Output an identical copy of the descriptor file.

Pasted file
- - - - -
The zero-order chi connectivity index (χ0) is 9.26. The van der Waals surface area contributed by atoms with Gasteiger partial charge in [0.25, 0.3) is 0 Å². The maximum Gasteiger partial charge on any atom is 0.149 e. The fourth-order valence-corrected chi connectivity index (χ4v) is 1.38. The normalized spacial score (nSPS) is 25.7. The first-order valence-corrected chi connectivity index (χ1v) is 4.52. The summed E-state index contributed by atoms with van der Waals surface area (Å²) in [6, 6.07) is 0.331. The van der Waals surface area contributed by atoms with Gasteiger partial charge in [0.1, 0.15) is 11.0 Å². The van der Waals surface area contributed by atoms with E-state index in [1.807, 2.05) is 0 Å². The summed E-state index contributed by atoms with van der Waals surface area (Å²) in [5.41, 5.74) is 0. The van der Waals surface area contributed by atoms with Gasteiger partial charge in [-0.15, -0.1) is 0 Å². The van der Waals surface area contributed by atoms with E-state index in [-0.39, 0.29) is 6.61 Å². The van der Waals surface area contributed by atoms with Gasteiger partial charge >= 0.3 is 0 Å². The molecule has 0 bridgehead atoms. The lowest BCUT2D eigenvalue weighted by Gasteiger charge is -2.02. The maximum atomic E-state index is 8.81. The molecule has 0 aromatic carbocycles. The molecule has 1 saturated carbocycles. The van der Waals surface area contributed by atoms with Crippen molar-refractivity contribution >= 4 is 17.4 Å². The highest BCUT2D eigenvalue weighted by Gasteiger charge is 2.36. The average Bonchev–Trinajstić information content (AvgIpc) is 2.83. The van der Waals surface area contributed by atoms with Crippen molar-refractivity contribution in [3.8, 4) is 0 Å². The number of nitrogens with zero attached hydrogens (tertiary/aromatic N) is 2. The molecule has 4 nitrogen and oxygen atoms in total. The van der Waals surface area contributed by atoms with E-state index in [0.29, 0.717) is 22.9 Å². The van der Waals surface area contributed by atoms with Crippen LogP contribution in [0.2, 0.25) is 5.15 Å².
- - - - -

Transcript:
The zero-order chi connectivity index (χ0) is 9.26. The van der Waals surface area contributed by atoms with Gasteiger partial charge in [0.25, 0.3) is 0 Å². The maximum Gasteiger partial charge on any atom is 0.149 e. The fourth-order valence-corrected chi connectivity index (χ4v) is 1.38. The normalized spacial score (nSPS) is 25.7. The first-order valence-corrected chi connectivity index (χ1v) is 4.52. The summed E-state index contributed by atoms with van der Waals surface area (Å²) in [6, 6.07) is 0.331. The van der Waals surface area contributed by atoms with Gasteiger partial charge in [0.1, 0.15) is 11.0 Å². The van der Waals surface area contributed by atoms with E-state index in [1.807, 2.05) is 0 Å². The summed E-state index contributed by atoms with van der Waals surface area (Å²) in [5.41, 5.74) is 0. The van der Waals surface area contributed by atoms with Gasteiger partial charge in [-0.15, -0.1) is 0 Å². The van der Waals surface area contributed by atoms with E-state index in [-0.39, 0.29) is 6.61 Å². The van der Waals surface area contributed by atoms with Gasteiger partial charge >= 0.3 is 0 Å². The molecule has 0 bridgehead atoms. The lowest BCUT2D eigenvalue weighted by Gasteiger charge is -2.02. The maximum atomic E-state index is 8.81. The molecule has 0 aromatic carbocycles. The molecule has 1 saturated carbocycles. The van der Waals surface area contributed by atoms with Crippen molar-refractivity contribution >= 4 is 17.4 Å². The highest BCUT2D eigenvalue weighted by Gasteiger charge is 2.36. The average Bonchev–Trinajstić information content (AvgIpc) is 2.83. The van der Waals surface area contributed by atoms with Crippen molar-refractivity contribution in [3.8, 4) is 0 Å². The number of nitrogens with zero attached hydrogens (tertiary/aromatic N) is 2. The molecule has 4 nitrogen and oxygen atoms in total. The van der Waals surface area contributed by atoms with E-state index in [0.29, 0.717) is 22.9 Å². The van der Waals surface area contributed by atoms with Crippen LogP contribution in [0.2, 0.25) is 5.15 Å².